PROVIDENCE, R.I. — A bill in the R.I. House would allow a law enforcement dog injured on duty to be taken by ambulance to a veterinary hospital if the ambulance isn’t needed for a human.
The addition to the Animal Care section of state law was introduced last year by R.I. Rep. David A. Bennett, whose district covers parts of Cranston and Warwick. The bill expired in the COVID-shortened legislative season of 2020, Bennett said, and he reintroduced it on Monday. It was referred to the House Health, Education & Welfare Committee.
The measure defines police dogs as dogs assisting a law-enforcement or military entity with such tasks as search and rescue, detecting accelerants in the aftermath of a fire, finding drugs and sweeping for bombs.
Bennett said the bill does not give pets the right to be taken by ambulance to a veterinarian, even in an emergency.
The bill calls for law enforcement K9s injured on the job to get life-saving emergency medical services while in the ambulance. The EMT may perform mouth-to-snout resuscitation, give the dog oxygen, apply pressure to stop blood loss, stabilize broken bones, apply bandages, and if necessary and the handler allows, administer Narcan to stop a drug overdose.
The bill frees the EMT from being liable for a vet bill or for mistakes in treating the dog. The EMT may require the dog’s handler to ride in the ambulance.
Bennett said he was inspired to write the bill because of what happened to Yarmouth, Massachusetts, K9 Nero when he and his partner, Sgt. Sean Gannon, was shot on April 12, 2018. Gannon and Nero, as part of a team trying to serve a search warrant on a career criminal, were in an attic in Barnstable, removing insulation behind which the suspect was hiding. Thomas Latanowich shot through the insulation, killing Gannon and hitting Nero in the face and neck.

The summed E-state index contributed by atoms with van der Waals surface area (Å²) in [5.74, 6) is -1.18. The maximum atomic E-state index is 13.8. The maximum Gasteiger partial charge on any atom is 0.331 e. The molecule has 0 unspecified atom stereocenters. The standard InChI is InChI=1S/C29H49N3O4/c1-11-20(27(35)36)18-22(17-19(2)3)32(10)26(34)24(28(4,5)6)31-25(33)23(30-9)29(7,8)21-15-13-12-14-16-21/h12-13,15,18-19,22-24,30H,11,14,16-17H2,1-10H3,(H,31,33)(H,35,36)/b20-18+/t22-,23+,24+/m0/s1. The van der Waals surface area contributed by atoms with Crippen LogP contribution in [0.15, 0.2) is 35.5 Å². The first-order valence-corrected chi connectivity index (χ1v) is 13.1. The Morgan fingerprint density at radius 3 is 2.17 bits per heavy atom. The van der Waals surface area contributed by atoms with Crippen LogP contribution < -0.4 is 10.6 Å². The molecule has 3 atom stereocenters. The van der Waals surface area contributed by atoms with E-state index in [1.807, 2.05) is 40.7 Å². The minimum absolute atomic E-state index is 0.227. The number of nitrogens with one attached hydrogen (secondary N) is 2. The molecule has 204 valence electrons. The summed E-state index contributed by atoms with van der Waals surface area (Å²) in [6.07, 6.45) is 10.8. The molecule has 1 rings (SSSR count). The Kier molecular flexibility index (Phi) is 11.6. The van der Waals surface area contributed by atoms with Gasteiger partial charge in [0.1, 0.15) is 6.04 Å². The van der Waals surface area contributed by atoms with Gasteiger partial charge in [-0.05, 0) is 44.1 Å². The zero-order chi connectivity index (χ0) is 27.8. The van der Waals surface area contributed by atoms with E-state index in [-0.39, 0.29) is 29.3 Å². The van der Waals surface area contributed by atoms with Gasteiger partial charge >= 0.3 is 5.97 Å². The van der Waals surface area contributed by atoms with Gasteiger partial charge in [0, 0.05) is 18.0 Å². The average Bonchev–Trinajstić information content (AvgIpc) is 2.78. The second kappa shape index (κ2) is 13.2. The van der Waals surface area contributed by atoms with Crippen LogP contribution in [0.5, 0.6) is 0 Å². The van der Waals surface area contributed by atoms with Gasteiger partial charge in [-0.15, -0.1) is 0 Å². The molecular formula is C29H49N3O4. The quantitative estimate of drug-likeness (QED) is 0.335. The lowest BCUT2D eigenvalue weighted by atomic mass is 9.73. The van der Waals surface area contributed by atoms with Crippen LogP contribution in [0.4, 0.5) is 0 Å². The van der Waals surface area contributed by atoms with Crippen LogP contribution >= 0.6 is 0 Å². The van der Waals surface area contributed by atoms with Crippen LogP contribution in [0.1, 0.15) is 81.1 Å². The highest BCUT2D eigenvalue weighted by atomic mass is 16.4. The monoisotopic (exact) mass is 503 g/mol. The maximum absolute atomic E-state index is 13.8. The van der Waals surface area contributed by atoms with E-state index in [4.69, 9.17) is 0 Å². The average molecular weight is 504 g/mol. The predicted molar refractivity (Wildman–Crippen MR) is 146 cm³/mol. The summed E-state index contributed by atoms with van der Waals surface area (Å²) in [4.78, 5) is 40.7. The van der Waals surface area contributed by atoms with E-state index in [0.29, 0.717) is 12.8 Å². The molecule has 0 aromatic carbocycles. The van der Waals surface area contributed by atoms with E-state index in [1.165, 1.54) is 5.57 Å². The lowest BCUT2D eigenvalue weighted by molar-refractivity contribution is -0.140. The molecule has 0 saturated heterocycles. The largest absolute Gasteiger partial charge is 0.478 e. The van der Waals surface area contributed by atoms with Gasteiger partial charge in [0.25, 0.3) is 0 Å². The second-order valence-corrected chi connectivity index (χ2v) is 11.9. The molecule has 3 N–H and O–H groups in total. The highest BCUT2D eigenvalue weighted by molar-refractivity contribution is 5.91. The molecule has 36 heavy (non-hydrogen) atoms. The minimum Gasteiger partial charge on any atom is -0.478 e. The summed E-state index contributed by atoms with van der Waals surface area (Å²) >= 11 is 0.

Nero, who had taken bullets for Gannon, needed life-saving measures, but he had to go to the vet in a police car because ambulances were barred from transporting animals.
Nero survived emergency surgery and recovered.
Bennett said he believes “it sends a strong message when we don’t take care of the animals that work for us. Unfortunately that officer was dead; that animal was alive.”
Bennett said if he were the officer, he would want the best possible emergency care for his partner, especially if the rescue was right there and no human needed it. With COVID, he said, “we’ve become a lot more aware about cleaning,” removing that objection to transporting a police dog.
Latanowich, then of Somerville, pleaded not guilty. In December, he was given a trial date of Aug. 2. He asked to have the case moved off Cape Cod, his lawyer saying that widespread news coverage would make finding a jury difficult. The request was denied last week.
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